When Marsh bought his LEAF, he approached his employer to consider installing a charging unit for public use at his Taylor Shellfish office in Shelton. His management quickly agreed it was a good idea, he said, especially since it aligns with the company’s environmental philosophies. His was among the first businesses in the region to install a public charging station. Since then, the company has added charging at its shellfish hatchery in Quilcene, along the Hood Canal.

“It’s exciting to see how this network of charging stations is breaking the range barrier for EV owners,” said Transportation Secretary Peterson who also drives a Nissan LEAF. “It puts Washington’s diverse, natural landscapes in easy reach without vehicle emissions and at a significantly lower cost.”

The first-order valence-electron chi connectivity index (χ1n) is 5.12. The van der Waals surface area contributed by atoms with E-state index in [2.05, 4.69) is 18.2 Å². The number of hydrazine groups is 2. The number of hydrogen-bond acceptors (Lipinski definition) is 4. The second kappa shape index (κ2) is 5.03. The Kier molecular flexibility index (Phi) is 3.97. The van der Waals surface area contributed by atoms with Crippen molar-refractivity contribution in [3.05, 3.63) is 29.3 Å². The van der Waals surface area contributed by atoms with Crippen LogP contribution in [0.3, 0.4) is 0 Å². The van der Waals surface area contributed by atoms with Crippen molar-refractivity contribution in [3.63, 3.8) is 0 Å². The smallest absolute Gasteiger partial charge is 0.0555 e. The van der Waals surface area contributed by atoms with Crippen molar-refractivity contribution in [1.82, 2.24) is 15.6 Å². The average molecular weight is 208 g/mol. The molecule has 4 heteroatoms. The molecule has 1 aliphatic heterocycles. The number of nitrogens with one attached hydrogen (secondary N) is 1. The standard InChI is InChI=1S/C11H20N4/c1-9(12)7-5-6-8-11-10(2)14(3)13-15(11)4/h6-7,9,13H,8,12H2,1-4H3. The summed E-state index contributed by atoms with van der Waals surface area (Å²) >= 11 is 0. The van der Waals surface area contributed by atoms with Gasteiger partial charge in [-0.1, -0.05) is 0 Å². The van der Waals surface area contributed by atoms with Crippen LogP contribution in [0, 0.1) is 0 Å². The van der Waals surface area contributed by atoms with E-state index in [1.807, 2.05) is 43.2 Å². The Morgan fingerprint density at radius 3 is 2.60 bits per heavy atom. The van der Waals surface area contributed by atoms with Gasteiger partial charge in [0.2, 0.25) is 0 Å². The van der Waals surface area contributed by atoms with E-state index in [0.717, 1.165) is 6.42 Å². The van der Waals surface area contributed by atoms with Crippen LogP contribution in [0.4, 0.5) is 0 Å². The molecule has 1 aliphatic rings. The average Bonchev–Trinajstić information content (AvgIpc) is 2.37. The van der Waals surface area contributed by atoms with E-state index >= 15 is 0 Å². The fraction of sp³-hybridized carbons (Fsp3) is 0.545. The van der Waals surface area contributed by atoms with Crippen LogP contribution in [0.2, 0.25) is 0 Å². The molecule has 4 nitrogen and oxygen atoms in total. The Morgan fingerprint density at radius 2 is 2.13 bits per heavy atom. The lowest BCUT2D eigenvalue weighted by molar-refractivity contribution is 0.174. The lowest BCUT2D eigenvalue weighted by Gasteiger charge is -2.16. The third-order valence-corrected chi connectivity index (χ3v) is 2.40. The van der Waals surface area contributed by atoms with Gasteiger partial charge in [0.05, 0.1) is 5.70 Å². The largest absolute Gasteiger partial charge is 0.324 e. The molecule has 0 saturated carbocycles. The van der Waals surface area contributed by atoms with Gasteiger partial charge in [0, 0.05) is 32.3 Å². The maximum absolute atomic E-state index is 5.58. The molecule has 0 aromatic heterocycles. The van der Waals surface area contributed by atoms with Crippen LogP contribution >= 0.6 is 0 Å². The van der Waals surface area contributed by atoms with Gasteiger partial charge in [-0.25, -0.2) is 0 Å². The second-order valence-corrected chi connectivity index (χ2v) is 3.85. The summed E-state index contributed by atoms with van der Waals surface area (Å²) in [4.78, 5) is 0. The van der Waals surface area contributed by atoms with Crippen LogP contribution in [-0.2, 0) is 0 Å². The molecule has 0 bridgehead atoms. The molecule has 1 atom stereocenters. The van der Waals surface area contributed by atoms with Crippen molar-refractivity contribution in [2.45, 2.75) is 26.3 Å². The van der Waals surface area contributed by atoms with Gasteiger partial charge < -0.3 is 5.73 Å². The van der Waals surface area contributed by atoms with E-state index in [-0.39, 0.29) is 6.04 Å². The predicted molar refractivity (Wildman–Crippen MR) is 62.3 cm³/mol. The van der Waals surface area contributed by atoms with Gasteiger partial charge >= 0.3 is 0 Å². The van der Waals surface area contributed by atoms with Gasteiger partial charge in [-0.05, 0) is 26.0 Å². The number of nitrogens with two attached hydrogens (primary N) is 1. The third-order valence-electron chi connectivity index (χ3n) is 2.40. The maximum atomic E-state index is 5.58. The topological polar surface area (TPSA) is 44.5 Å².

More than 5,000 plug-in-electric cars are already registered in the state. Washington has among the cleanest and least expensive supply of electricity in the nation, making it an ideal place to drive electric. It’s good for the environment, it’s good for the state, and it’s good for drivers. In addition to the lower operating costs of driving on electricity compared to gasoline, EV drivers also enjoy fewer routine maintenance costs.

Since the launch of Nissan LEAF in December 2010, Nissan has sold more than 40,000 all-electric LEAF cars in the United States and more than 92,000 globally. Through November in 2013, Seattle-Tacoma is one of the top U.S. markets for total LEAF sales with an increase of more than 230 percent over the same period in 2012.

Categories: Nissan

Tags: , ,

Leave a Reply

23 Comments on "US’ First 100,000-Mile Nissan LEAF Owner Receives Multiple Honors in Washington"

newest oldest most voted
George B

Awesome! Well deserved recognition for Steve.

Tony Williams

Wonderful way to highlight one of the many advantages of EV driving.